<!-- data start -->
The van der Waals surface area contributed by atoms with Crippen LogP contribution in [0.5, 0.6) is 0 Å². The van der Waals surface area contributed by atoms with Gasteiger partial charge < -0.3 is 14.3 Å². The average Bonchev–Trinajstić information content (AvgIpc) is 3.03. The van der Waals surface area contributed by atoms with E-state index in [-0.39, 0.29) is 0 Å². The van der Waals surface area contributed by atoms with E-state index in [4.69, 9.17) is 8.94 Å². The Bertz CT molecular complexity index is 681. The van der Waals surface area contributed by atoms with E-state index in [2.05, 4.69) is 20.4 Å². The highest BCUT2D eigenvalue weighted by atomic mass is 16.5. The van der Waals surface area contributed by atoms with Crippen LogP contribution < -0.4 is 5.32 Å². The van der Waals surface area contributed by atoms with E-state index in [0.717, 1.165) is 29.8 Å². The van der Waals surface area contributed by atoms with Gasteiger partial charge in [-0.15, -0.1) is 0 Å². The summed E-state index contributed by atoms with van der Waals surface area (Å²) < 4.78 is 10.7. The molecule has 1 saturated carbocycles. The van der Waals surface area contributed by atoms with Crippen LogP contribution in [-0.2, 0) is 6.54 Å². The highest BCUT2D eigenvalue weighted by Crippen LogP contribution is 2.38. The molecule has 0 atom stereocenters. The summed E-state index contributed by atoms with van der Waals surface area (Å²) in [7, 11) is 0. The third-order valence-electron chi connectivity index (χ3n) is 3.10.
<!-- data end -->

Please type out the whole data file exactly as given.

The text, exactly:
The van der Waals surface area contributed by atoms with Crippen LogP contribution in [0.5, 0.6) is 0 Å². The van der Waals surface area contributed by atoms with Gasteiger partial charge < -0.3 is 14.3 Å². The average Bonchev–Trinajstić information content (AvgIpc) is 3.03. The van der Waals surface area contributed by atoms with E-state index in [-0.39, 0.29) is 0 Å². The van der Waals surface area contributed by atoms with E-state index in [4.69, 9.17) is 8.94 Å². The Bertz CT molecular complexity index is 681. The van der Waals surface area contributed by atoms with E-state index in [2.05, 4.69) is 20.4 Å². The highest BCUT2D eigenvalue weighted by atomic mass is 16.5. The van der Waals surface area contributed by atoms with Crippen LogP contribution < -0.4 is 5.32 Å². The van der Waals surface area contributed by atoms with E-state index in [0.717, 1.165) is 29.8 Å². The van der Waals surface area contributed by atoms with Gasteiger partial charge in [-0.15, -0.1) is 0 Å². The summed E-state index contributed by atoms with van der Waals surface area (Å²) < 4.78 is 10.7. The molecule has 1 saturated carbocycles. The van der Waals surface area contributed by atoms with Crippen LogP contribution in [-0.2, 0) is 6.54 Å². The highest BCUT2D eigenvalue weighted by Crippen LogP contribution is 2.38. The molecule has 0 atom stereocenters. The summed E-state index contributed by atoms with van der Waals surface area (Å²) in [7, 11) is 0. The third-order valence-electron chi connectivity index (χ3n) is 3.10.